• I Am Big, It’s the Pictures That Got Small: Sound Technologies and Franz Waxman’s Scores for Sunset Boulevard (1950) and The Twilight Zone’s “The Sixteen Millimeter Shrine” (1959)

    Author(s):
    Reba Wissner (see profile)
    Date:
    2017
    Group(s):
    American Musicological Society, Film Studies, Music and Sound
    Subject(s):
    Film, Film music, Sound studies, Television, Television studies
    Item Type:
    Article
    Permanent URL:
    http://dx.doi.org/10.17613/M6XP0D
    Abstract:
    Franz Waxman composed over 150 film scores, the most famous of which is Billy Wilder’s film noir Sunset Boulevard (1950). The film plot bears a striking resemblance to Rod Serling’s teleplay for The Twilight Zone, “The Sixteen-Millimeter Shrine” (1959). Waxman, composer of the film, was approached to compose a score for a television episode that was what many term a shortened version of Wilder’s film for the small screen, but with supernatural elements. This article serves to remedy the dearth of literature on this topic and to form an examination of the ways that Waxman conceived of music to accompany films with similar themes but on different screens. Through this comparison of the two scores, a clearer picture of Waxman’s approaches to composing music for moving images will be presented.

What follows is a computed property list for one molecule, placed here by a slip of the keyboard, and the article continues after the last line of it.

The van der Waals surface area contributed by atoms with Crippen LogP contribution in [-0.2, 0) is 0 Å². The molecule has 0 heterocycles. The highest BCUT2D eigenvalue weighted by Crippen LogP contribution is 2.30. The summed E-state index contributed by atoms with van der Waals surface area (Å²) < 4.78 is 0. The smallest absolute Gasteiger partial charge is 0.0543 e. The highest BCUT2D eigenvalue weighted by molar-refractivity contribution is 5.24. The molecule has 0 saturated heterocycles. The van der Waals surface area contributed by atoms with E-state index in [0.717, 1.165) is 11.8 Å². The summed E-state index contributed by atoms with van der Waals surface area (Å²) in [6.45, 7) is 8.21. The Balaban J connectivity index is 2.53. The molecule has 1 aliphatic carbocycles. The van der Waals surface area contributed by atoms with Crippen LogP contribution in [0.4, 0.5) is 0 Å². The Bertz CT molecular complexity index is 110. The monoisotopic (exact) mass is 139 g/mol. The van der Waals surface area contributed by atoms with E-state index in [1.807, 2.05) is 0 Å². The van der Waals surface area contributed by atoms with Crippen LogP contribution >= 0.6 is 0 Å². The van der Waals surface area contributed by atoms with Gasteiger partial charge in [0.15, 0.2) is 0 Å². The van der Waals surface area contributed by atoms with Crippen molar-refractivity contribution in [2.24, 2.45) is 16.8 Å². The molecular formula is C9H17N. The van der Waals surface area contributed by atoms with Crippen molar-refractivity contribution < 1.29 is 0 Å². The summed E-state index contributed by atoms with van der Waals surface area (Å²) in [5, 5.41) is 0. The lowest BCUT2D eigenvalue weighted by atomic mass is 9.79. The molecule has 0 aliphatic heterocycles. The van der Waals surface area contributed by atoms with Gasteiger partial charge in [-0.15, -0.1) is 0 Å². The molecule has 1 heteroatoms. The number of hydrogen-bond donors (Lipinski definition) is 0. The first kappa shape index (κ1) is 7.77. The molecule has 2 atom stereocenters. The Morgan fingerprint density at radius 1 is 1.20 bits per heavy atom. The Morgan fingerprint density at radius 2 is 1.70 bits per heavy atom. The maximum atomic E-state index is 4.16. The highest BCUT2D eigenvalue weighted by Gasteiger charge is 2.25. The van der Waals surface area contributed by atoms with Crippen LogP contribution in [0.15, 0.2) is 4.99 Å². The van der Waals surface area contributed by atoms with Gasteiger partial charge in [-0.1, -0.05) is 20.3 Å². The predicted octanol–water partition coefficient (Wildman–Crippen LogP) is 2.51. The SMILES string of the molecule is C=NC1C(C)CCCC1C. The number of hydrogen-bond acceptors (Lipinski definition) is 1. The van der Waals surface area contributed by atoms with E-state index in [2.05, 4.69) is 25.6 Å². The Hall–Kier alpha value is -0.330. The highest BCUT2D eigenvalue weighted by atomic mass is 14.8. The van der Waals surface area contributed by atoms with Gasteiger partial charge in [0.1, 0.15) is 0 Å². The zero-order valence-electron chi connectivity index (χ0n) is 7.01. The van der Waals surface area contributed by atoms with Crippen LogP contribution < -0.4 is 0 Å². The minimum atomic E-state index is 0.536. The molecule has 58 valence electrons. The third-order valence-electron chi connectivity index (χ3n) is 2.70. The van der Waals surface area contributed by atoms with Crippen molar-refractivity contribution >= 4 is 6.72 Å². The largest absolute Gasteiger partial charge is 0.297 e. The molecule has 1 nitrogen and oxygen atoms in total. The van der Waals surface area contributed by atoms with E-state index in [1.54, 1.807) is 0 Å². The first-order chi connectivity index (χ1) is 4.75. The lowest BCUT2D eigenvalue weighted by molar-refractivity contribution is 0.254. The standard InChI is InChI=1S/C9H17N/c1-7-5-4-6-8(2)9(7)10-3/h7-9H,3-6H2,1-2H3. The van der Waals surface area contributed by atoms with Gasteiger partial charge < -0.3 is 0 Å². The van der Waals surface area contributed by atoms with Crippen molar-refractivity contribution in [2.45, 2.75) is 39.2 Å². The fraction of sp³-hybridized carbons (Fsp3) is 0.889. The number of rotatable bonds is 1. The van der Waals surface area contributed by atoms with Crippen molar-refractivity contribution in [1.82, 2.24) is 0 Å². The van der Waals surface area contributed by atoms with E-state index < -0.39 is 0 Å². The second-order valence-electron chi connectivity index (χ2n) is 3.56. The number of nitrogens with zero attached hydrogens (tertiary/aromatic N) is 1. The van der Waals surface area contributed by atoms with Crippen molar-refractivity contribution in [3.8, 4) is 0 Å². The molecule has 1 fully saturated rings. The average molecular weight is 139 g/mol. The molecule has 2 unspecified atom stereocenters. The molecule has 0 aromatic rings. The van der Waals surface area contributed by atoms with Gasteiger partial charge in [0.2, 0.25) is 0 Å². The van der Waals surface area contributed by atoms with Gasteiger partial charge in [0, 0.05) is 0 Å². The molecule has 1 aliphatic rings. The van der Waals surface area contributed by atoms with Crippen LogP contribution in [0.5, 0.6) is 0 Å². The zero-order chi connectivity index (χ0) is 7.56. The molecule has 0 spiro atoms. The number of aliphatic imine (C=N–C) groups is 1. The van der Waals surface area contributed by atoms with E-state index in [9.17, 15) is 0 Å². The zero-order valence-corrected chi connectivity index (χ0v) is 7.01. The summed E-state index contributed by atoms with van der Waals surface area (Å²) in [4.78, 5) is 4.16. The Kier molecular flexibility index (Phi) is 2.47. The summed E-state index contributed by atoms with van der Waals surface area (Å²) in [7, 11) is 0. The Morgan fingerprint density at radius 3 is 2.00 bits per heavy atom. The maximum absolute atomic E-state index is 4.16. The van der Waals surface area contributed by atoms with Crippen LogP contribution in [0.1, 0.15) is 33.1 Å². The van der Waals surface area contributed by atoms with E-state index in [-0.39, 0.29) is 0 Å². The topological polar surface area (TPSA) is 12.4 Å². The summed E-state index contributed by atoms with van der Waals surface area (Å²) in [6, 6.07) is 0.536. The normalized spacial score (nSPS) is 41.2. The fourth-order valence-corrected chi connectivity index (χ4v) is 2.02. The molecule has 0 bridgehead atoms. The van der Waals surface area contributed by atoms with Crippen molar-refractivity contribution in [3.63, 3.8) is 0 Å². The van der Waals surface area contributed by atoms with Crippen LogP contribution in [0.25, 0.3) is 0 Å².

Metadata:
    Published as:
    Journal article    
    Status:
    Published
    Last Updated:
    1 week ago
    License:
    All Rights Reserved

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